N-acetylcysteine effectively mitigates cadmium-induced oxidative damage and cell death in Leydig cells in vitro

  • Khanna S
  • Mitra S
  • Lakhera P
 et al. 
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CONTEXT: Cadmium (Cd) is known to cause severe damage to various organs including lung, liver, kidney, brain and reproductive system. Several studies have reported the induction of oxidative stress pathways following Cd exposure. OBJECTIVE: Since oxidative stress is also deemed responsible for inducing male infertility, a growing worldwide concern, we tried to understand whether the antioxidant N-acetylcysteine (NAC) can be a potential therapeutic agent to counter Cd toxicity using primary Leydig cells. MATERIALS AND METHODS: This study highlights the initial cellular alterations which culminate in cell death induction. Primary Leydig cells were isolated from 28-day-old male Wistar rats, exposed to various concentrations of Cd in vitro and biochemical and cell death parameters were evaluated to understand the effect of Cd. NAC pre-treatment was done to understand its protective efficacy. RESULTS: Following Cd exposure to Leydig cells in vitro, we found simultaneous intracellular calcium (Ca2+) increase and reduction in mitochondrial membrane polarization at 30 min, followed by significant induction of reactive oxygen species and MAPK-extracellular-regulated kinases with concurrent glutathione depletion at 1 h, and significant cell death (both necrotic and apoptotic) at 6 and 18 h, respectively. Pre-treatment with NAC abrogated all these toxic manifestations and showed significantly reduced cell death. NAC also rescued the expression of 3-betaHSD, a major steroidogenic protein. DISCUSSION AND CONCLUSION: Taken together, these data illustrated that NAC can be used as a potential protective agent against Cd-induced testicular toxicity, especially with regards to oxidative stress-induced Leydig cell toxicity.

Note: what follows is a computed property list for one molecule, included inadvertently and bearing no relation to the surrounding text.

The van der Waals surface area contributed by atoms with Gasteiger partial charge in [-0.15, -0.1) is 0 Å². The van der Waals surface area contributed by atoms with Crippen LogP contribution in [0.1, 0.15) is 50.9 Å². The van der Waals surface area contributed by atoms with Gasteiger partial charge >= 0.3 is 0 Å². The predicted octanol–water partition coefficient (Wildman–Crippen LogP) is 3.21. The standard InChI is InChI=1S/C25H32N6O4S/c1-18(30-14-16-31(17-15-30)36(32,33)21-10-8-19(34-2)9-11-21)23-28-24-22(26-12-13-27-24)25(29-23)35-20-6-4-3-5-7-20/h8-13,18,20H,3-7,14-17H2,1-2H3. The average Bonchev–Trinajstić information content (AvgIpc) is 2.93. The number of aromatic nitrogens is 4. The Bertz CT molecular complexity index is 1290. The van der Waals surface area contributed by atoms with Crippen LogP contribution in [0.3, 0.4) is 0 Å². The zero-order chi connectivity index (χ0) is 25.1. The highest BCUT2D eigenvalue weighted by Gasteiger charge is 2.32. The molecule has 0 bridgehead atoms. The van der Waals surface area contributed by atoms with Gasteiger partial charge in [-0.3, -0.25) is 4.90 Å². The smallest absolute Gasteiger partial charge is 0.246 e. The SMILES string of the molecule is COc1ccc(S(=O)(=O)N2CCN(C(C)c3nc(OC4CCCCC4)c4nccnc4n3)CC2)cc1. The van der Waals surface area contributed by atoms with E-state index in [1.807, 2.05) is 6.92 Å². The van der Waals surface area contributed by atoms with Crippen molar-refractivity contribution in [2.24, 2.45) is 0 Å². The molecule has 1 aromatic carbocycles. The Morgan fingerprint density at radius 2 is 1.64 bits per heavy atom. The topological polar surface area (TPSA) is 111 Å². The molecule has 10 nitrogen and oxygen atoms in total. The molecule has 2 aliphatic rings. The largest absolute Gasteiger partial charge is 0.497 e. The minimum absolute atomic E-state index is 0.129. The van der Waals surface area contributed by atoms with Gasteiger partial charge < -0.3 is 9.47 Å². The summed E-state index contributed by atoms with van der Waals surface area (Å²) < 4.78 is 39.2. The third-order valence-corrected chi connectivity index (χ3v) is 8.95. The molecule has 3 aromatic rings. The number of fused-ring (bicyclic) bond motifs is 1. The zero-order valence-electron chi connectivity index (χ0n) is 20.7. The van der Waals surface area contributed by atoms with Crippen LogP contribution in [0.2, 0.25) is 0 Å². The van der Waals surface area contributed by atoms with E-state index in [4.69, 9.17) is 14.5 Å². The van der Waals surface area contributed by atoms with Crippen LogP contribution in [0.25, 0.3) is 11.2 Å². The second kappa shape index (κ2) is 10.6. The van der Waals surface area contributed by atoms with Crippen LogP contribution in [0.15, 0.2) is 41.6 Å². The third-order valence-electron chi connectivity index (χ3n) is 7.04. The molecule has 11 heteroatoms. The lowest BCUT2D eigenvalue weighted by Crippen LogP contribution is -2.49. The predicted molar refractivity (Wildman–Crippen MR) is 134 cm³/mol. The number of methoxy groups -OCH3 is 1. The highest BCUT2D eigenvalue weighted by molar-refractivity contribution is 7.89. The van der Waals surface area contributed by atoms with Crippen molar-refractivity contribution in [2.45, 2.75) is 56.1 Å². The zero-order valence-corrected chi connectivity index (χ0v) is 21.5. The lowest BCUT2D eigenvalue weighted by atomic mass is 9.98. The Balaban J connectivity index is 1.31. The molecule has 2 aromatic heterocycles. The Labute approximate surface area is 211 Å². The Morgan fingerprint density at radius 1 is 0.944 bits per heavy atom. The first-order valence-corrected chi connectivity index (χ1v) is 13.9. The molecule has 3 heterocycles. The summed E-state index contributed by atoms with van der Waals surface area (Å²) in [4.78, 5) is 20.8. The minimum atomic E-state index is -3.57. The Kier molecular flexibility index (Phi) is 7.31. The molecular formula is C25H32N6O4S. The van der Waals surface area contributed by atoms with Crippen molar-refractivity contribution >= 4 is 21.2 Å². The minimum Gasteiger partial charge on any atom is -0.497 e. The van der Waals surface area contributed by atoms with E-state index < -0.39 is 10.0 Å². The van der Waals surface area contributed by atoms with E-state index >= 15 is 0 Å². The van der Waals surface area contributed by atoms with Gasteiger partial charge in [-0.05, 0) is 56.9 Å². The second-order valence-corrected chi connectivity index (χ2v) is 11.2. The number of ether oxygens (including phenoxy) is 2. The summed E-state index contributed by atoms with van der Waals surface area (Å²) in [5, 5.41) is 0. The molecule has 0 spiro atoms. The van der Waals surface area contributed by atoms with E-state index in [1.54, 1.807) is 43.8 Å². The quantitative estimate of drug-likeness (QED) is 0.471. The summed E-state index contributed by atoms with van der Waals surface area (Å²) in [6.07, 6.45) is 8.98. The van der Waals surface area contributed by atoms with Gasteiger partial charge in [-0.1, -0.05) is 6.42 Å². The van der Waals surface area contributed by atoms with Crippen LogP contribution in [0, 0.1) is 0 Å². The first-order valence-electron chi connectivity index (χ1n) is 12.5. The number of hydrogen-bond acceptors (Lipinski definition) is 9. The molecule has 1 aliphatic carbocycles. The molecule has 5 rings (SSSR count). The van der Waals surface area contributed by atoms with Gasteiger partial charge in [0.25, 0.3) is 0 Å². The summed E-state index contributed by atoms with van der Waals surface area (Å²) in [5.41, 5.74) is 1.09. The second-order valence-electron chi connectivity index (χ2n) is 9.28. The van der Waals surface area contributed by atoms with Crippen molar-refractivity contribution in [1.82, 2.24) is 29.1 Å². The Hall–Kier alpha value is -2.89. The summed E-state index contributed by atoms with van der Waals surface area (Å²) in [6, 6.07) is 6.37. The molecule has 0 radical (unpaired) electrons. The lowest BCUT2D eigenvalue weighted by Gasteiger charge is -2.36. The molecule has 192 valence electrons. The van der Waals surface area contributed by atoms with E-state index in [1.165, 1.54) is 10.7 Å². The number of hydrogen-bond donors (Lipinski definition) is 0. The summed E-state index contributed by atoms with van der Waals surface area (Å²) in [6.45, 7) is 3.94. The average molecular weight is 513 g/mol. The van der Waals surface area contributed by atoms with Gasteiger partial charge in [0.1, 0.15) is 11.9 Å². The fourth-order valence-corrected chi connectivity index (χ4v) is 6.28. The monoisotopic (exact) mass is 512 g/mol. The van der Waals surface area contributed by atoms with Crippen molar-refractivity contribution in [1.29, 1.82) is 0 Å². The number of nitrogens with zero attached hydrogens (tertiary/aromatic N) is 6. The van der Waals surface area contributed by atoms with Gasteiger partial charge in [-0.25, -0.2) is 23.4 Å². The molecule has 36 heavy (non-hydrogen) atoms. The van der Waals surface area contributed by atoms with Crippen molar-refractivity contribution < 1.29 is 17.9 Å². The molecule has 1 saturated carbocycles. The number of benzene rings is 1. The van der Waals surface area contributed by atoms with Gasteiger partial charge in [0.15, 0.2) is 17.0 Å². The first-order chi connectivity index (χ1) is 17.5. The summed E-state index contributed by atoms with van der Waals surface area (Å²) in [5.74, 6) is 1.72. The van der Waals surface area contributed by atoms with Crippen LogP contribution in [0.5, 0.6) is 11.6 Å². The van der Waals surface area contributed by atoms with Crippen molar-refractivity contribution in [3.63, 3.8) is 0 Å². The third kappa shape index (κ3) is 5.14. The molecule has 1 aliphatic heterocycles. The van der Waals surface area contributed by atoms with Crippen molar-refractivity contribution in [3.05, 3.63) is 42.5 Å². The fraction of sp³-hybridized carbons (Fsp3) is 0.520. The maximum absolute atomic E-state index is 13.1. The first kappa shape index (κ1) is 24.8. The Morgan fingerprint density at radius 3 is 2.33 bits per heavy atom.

Author-supplied keywords

  • Cadmium
  • Leydig cells
  • N-acetylcysteine
  • extracellular signal-regulated kinase
  • oxidative stress

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